Halifax one on Canada’s most sustainable cities-survey
A survey released Wednesday by Corporate Knights magazine ranked Halifax as the second most sustainable city in Canada
For the second year in a row, the Halifax Regional Municipality has been ranked as one of Canada’s most sustainable medium-sized cities, beating out such competition as Quebec City, Vancouver and Hamilton.
The survey’s organizers, the Toronto-based Corporate Knights Magazine, scrutinized 16 cities across Canada in an effort to determine which is the most sustainable. Corporate Knights was founded in 2002 with the goal highlighting environmentally responsible business in Canada. According to Corporate Knights’ assistant editor Melissa Shin, the cities were grouped based on population and regional prominence.
The cities that were surveyed were judged on five categories of sustainability that included ecological integrity, economic security and empowerment.
“A sustainable city is a city with a small ecological footprint,” said Shin.
The final rankings also included data taken from government sources such as Statistics Canada, the non-profit Centre for the Study of Living Standards and the municipalities’ own records. Shin added that the cities were each scored out of 10 and that the highest score was 7.7. This year’s overall winner was Ottawa. Last year, the winner was Quebec City. The winner for the medium city category was Mississauga, Ontario. Shin wouldn’t comment on how last year’s cities compared to Halifax, however. She said that last year’s cities were judged on a slight different set of criteria, which produced different results.
In the process of compiling the data necessary to assess each city, Shin said sustainability trends became apparent. Every city that was examined was seen to be taking steps to make itself more environmentally friendly. LED lights in signs and traffic lights were common. Many cities were working to encourage the consumption of local foods. Shin said the most surprising results came from the information gathered in the Maritimes where cities such as Halifax proved that smaller cities can be leaders in encouraging ecologically sound development.
“The smaller cities can serve as inspiration for the bigger ones,” she said.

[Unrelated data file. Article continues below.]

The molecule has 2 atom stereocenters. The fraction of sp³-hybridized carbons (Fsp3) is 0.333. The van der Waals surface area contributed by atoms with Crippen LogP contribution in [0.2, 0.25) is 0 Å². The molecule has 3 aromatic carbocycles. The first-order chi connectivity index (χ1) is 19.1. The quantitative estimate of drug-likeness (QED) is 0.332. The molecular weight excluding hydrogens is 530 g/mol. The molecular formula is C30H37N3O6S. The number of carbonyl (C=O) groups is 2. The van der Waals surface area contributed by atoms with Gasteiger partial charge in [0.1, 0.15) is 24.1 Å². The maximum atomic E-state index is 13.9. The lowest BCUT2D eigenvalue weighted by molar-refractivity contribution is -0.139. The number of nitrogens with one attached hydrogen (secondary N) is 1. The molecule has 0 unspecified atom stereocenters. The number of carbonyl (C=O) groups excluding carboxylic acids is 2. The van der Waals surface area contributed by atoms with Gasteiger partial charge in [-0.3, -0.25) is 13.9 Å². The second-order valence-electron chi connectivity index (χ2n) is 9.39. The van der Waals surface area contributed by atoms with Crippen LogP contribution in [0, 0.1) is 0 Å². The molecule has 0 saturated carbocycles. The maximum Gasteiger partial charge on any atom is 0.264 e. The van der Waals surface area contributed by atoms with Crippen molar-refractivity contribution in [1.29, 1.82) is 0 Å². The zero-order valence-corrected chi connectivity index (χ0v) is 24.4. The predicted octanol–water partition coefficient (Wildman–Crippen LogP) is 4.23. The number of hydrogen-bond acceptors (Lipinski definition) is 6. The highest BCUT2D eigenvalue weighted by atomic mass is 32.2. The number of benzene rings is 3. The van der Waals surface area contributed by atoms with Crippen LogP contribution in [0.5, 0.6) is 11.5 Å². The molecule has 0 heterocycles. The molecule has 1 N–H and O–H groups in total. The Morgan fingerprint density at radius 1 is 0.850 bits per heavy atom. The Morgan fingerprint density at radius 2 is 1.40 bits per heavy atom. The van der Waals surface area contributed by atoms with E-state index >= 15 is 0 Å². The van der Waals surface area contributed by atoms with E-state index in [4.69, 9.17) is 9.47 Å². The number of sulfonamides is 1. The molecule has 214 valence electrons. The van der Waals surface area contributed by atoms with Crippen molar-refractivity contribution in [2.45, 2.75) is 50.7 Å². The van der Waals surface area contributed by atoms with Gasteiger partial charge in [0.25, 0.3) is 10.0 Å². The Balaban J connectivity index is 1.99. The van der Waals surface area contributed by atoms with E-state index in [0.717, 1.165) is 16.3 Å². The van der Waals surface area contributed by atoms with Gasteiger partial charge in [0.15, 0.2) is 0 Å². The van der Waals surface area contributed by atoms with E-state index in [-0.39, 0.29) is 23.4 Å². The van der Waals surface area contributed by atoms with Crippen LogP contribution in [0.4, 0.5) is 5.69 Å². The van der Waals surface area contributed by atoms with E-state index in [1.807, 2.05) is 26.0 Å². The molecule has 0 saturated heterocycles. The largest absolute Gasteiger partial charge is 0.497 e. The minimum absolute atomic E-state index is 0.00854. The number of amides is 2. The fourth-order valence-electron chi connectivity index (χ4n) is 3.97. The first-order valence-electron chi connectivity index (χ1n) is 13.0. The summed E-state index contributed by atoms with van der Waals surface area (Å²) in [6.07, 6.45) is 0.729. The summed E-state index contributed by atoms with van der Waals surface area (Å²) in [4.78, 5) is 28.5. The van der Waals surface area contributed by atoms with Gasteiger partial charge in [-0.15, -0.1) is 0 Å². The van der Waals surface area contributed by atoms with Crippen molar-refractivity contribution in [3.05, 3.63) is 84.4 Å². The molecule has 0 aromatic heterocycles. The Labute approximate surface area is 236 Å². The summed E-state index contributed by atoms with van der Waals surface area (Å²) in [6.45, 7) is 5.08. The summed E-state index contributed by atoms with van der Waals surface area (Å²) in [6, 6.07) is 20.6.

Since Halifax began participating in this survey a year ago, the city has introduced many new initiatives with the goal of improving its sustainability. The Halifax Regional Municipality has been working closely with local environmental groups such as Clean Nova Scotia, the Ecology Action Centre and the Sierra Club order to improve its environmental record.
In 2000 Halifax became the first major North American city to introduce pesticide control by-laws. Since that time 140 addition municipalities across Canada have enacted similar legislation.
Halifax was also one of the first Canadian cities to join the Federation of Canadian Municipalities’ climate change initiative, Partners for Climate Protection, a program meant to encourage more responsible urban development in Canadian cities. Since joining the program Halifax has seen reductions in the amount of carbon it emits each year.
Halifax has also become internationally recognized as a leader in sustainable development. Among the city’s many initiatives are its transportation plan and methane gas capture project, which siphons off methane from city landfill sites. Methane is a greenhouse gas and is more effective at trapping heat than carbon dioxide. The Halifax Regional Municipality is also working to encourage the use of bio-fuels in vehicles and buildings, as well as alternate means of transportation such as bicycles through its implementation of the Active Transportation Plan.
“This achievement highlights HRM’s strong commitment to the environment and to ensuring we have a healthy, vibrant and sustainable community,” said Mayor Peter Kelly in a press release.
Chris Benjamin, a spokesperson for the Ecology Action Centre, was surprised that Halifax has risen from 17th to second place in such a short space of time.
“It was a surprisingly big jump,” he said.
Benjamin cautioned, however, that despite progress that has been made improving Halifax’s environmental record, there is still a long way to go.
Benjamin pointed out that Halifax has one of the poorest cycling infrastructures in Canada. Of the city’s 191 kilometres of bike trails, only 26 kilometres are on city streets. He added that very little has been done to promote the use of bicycles and other alternate means of transportation.
“It’s nice to get the recognition,” said Benjamin but added, “there is so much more to be done.”